The most prominent organized groups that mobilized in response to Roe are the National Abortion Rights Action League and the National Right to Life Committee.


Every year, on the anniversary of the decision, opponents of abortion march up Constitution Avenue to the Supreme Court Building in Washington, D.C., in the March for Life. Around 250,000 people have attended the march until 2010. Estimates put both the 2011 and 2012 attendances at 400,000 each, and the 2013 March for Life drew an estimated 650,000 people.


Opponents of Roe have asserted that the decision lacks a valid constitutional foundation. Like the dissenters in Roe, they have maintained that the Constitution is silent on the issue, and that proper solutions to the question would best be found via state legislatures and the legislative process, rather than through an all-encompassing ruling from the Supreme Court.


A prominent argument against the Roe decision is that, in the absence of consensus about when meaningful life begins, it is best to avoid the risk of doing harm.


In response to Roe v. Wade, most states enacted or attempted to enact laws limiting or regulating abortion, such as laws requiring parental consent for minors to obtain abortions, parental notification laws, spousal mutual consent laws, spousal notification laws, laws requiring abortions to be performed in hospitals but not clinics, laws barring state funding for abortions, laws banning intact dilation and extraction (also known as partial-birth abortion), laws requiring waiting periods before abortion, and laws mandating women read certain types of literature and watch a fetal ultrasound before undergoing an abortion. Congress in 1976 passed the Hyde Amendment, barring federal funding of abortions (except in the cases of rape, incest, or a threat to the life of the mother) for poor women through the Medicaid program. The Supreme Court struck down several state restrictions on abortions in a long series of cases stretching from the mid-1970s to the late 1980s, but upheld restrictions on funding, including the Hyde Amendment, in the case of Harris v. McRae (1980).


Perhaps the most notable opposition to Roe comes from Roe herself; in 1995, Norma L. McCorvey revealed that she became pro-life and is now a vocal opponent of abortion.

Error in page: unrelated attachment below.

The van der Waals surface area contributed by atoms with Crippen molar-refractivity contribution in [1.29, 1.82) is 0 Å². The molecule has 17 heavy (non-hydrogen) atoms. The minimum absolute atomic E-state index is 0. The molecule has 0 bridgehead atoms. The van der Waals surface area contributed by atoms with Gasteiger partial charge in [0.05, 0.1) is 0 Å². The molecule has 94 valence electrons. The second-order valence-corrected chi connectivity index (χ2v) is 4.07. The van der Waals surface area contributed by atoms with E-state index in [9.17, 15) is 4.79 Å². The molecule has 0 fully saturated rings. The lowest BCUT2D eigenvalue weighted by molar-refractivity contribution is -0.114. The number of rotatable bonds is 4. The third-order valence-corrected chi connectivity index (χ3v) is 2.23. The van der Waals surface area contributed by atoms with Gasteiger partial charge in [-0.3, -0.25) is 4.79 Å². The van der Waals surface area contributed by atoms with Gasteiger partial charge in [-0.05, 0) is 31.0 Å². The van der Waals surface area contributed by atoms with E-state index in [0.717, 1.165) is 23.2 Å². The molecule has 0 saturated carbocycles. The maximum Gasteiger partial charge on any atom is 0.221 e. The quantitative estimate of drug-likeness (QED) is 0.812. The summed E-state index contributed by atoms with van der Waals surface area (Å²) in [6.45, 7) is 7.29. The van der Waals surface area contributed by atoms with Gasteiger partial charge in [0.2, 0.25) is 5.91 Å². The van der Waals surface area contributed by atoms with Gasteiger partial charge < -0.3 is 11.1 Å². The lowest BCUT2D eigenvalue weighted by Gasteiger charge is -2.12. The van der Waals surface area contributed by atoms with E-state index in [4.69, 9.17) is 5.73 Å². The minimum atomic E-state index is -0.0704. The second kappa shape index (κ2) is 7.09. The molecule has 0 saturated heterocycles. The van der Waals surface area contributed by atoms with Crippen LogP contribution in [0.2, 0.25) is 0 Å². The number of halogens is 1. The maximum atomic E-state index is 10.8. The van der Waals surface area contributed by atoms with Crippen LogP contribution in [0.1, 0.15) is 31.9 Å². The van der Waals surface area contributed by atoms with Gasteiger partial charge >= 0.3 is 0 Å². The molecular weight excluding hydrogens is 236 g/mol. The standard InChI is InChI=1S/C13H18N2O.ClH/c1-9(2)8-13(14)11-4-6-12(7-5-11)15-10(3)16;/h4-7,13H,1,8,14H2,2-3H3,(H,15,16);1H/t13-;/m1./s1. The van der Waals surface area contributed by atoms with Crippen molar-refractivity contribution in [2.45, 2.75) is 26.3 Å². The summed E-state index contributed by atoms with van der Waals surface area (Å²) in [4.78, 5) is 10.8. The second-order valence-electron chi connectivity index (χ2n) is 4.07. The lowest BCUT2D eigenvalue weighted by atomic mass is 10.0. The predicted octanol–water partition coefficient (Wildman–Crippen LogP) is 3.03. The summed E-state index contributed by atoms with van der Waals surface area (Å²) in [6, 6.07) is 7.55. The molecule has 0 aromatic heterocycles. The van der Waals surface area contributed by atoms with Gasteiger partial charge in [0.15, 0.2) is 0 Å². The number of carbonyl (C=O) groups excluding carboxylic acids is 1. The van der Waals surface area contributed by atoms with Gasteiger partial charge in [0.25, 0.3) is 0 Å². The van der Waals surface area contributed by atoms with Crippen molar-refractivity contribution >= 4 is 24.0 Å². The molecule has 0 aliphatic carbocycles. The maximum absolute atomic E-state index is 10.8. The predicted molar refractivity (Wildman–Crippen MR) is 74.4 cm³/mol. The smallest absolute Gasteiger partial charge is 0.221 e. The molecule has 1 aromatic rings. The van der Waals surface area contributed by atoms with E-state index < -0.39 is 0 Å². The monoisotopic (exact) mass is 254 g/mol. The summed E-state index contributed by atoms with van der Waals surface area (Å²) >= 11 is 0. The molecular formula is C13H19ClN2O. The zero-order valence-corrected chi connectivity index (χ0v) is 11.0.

Harry Blackmun, who authored the decision, became inexorably attached to the decision. Despite his initial reluctance, he eventually became the decision’s chief champion and protector during his later years on the Court. Others have joined him in support of Roe, including Judith Jarvis Thomson, who before the decision had offered an influential defense of abortion.


Liberal and feminist legal scholars have had various reactions to Roe, not always giving the decision unqualified support. One reaction has been to argue that Justice Blackmun reached the correct result but went about it the wrong way. Another reaction has been to argue that the end achieved by Roe does not justify the means.


Justice John Paul Stevens, while agreeing with the decision, has suggested that it should have been more narrowly focused on the issue of privacy. According to Stevens, if the decision had avoided the trimester framework and simply stated that the right to privacy included a right to choose abortion, “it might have been much more acceptable” from a legal standpoint. His colleague Justice Ruth Bader Ginsburg had, before joining the Court, criticized the decision for terminating a nascent movement to liberalize abortion law through legislation. Ginsburg has also faulted the approach taken by the Court in the decision for being “about a doctor’s freedom to practice his profession as he thinks best…. It wasn’t woman-centered. It was physician-centered.”  Watergate prosecutor Archibald Cox wrote: “[Roe’s] failure to confront the issue in principled terms leaves the opinion to read like a set of hospital rules and regulations…. Neither historian, nor layman, nor lawyer will be persuaded that all the prescriptions of Justice Blackmun are part of the Constitution.”


In a highly cited 1973 article in the Yale Law Journal, Professor John Hart Ely criticized Roe as a decision which “is not constitutional law and gives almost no sense of an obligation to try to be.” Ely added: “What is frightening about Roe is that this super-protected right is not inferable from the language of the Constitution, the framers’ thinking respecting the specific problem in issue, any general value derivable from the provisions they included, or the nation’s governmental structure.” Professor Laurence Tribe had similar thoughts: “One of the most curious things about Roe is that, behind its own verbal smokescreen, the substantive judgment on which it rests is nowhere to be found.” Liberal law professors Alan DershowitzCass Sunstein, and Kermit Roosevelt have also expressed disappointment with Roe.


Jeffrey Rosen and Michael Kinsley echo Ginsburg, arguing that a legislative approach movement would have been the correct way to build a more durable consensus in support of abortion rights. William Saletan wrote that “Blackmun’s [Supreme Court] papers vindicate every indictment of Roe: invention, overreach, arbitrariness, textual indifference.” Benjamin Wittes has written that Roe “disenfranchised millions of conservatives on an issue about which they care deeply”. And Edward Lazarus, a former Blackmun clerk who “loved Roe’s author like a grandfather” wrote: “As a matter of constitutional interpretation and judicial method, Roe borders on the indefensible….Justice Blackmun’s opinion provides essentially no reasoning in support of its holding. And in the almost 30 years since Roe’s announcement, no one has produced a convincing defense of Roe on its own terms.”